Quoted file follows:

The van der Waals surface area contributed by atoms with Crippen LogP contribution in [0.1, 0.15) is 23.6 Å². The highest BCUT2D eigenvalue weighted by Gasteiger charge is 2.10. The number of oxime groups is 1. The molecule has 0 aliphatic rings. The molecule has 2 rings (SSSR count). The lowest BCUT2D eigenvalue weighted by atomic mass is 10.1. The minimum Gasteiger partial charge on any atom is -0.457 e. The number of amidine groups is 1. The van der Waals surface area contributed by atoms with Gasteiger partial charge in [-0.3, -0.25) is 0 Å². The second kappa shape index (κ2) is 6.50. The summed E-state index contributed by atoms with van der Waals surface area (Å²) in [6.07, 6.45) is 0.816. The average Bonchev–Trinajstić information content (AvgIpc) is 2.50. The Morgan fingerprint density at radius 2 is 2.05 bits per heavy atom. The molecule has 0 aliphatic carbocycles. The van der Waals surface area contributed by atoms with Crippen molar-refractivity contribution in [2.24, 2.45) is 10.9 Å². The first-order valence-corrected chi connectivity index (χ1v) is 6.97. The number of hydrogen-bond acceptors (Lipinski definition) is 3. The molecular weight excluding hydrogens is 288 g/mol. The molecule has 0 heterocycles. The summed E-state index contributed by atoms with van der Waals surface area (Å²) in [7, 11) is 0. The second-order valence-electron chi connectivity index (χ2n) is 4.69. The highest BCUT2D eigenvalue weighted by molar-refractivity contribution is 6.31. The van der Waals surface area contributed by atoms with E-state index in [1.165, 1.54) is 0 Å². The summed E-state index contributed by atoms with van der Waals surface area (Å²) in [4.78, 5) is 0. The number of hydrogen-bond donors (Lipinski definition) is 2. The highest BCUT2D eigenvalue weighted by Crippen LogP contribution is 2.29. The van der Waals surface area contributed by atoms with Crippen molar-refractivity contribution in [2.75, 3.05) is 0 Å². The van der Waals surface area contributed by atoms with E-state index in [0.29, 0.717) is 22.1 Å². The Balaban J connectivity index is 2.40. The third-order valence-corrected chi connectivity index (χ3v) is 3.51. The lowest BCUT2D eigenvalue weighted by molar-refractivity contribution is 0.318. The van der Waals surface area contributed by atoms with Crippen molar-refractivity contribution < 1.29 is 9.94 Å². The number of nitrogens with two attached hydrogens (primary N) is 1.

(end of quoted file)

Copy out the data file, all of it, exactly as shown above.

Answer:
The van der Waals surface area contributed by atoms with Crippen LogP contribution in [0.1, 0.15) is 23.6 Å². The highest BCUT2D eigenvalue weighted by Gasteiger charge is 2.10. The number of oxime groups is 1. The molecule has 0 aliphatic rings. The molecule has 2 rings (SSSR count). The lowest BCUT2D eigenvalue weighted by atomic mass is 10.1. The minimum Gasteiger partial charge on any atom is -0.457 e. The number of amidine groups is 1. The van der Waals surface area contributed by atoms with Gasteiger partial charge in [-0.3, -0.25) is 0 Å². The second kappa shape index (κ2) is 6.50. The summed E-state index contributed by atoms with van der Waals surface area (Å²) in [6.07, 6.45) is 0.816. The average Bonchev–Trinajstić information content (AvgIpc) is 2.50. The Morgan fingerprint density at radius 2 is 2.05 bits per heavy atom. The molecule has 0 aliphatic carbocycles. The van der Waals surface area contributed by atoms with Crippen molar-refractivity contribution in [2.24, 2.45) is 10.9 Å². The first-order valence-corrected chi connectivity index (χ1v) is 6.97. The number of hydrogen-bond acceptors (Lipinski definition) is 3. The molecular weight excluding hydrogens is 288 g/mol. The molecule has 0 heterocycles. The summed E-state index contributed by atoms with van der Waals surface area (Å²) in [7, 11) is 0. The second-order valence-electron chi connectivity index (χ2n) is 4.69. The highest BCUT2D eigenvalue weighted by molar-refractivity contribution is 6.31. The van der Waals surface area contributed by atoms with E-state index in [1.165, 1.54) is 0 Å². The summed E-state index contributed by atoms with van der Waals surface area (Å²) in [4.78, 5) is 0. The number of hydrogen-bond donors (Lipinski definition) is 2. The highest BCUT2D eigenvalue weighted by Crippen LogP contribution is 2.29. The van der Waals surface area contributed by atoms with Crippen molar-refractivity contribution in [2.75, 3.05) is 0 Å². The van der Waals surface area contributed by atoms with E-state index in [0.29, 0.717) is 22.1 Å². The Balaban J connectivity index is 2.40. The third-order valence-corrected chi connectivity index (χ3v) is 3.51. The lowest BCUT2D eigenvalue weighted by molar-refractivity contribution is 0.318. The van der Waals surface area contributed by atoms with Crippen molar-refractivity contribution < 1.29 is 9.94 Å². The number of nitrogens with two attached hydrogens (primary N) is 1.